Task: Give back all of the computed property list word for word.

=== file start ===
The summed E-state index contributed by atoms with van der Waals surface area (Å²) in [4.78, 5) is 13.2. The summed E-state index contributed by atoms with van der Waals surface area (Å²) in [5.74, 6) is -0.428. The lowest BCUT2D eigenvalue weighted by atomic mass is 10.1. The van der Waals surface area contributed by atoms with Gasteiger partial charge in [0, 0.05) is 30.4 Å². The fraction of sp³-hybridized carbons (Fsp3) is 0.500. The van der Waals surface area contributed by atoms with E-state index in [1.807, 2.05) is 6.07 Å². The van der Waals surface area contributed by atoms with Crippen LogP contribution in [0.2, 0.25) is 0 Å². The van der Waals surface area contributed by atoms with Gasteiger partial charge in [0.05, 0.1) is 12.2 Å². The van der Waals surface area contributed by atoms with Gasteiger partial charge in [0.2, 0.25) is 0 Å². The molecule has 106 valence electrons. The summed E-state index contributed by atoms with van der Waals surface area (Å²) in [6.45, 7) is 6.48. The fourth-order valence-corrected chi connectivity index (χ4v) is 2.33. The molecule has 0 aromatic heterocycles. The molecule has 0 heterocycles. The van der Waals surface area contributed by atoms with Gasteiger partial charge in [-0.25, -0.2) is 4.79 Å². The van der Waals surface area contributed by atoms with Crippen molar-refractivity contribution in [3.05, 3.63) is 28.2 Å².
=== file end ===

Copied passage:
The summed E-state index contributed by atoms with van der Waals surface area (Å²) in [4.78, 5) is 13.2. The summed E-state index contributed by atoms with van der Waals surface area (Å²) in [5.74, 6) is -0.428. The lowest BCUT2D eigenvalue weighted by atomic mass is 10.1. The van der Waals surface area contributed by atoms with Gasteiger partial charge in [0, 0.05) is 30.4 Å². The fraction of sp³-hybridized carbons (Fsp3) is 0.500. The van der Waals surface area contributed by atoms with E-state index in [1.807, 2.05) is 6.07 Å². The van der Waals surface area contributed by atoms with Crippen LogP contribution in [0.2, 0.25) is 0 Å². The van der Waals surface area contributed by atoms with Gasteiger partial charge in [0.05, 0.1) is 12.2 Å². The van der Waals surface area contributed by atoms with Gasteiger partial charge in [0.2, 0.25) is 0 Å². The molecule has 106 valence electrons. The summed E-state index contributed by atoms with van der Waals surface area (Å²) in [6.45, 7) is 6.48. The fourth-order valence-corrected chi connectivity index (χ4v) is 2.33. The molecule has 0 aromatic heterocycles. The molecule has 0 heterocycles. The van der Waals surface area contributed by atoms with Gasteiger partial charge in [-0.25, -0.2) is 4.79 Å². The van der Waals surface area contributed by atoms with Crippen molar-refractivity contribution in [3.05, 3.63) is 28.2 Å².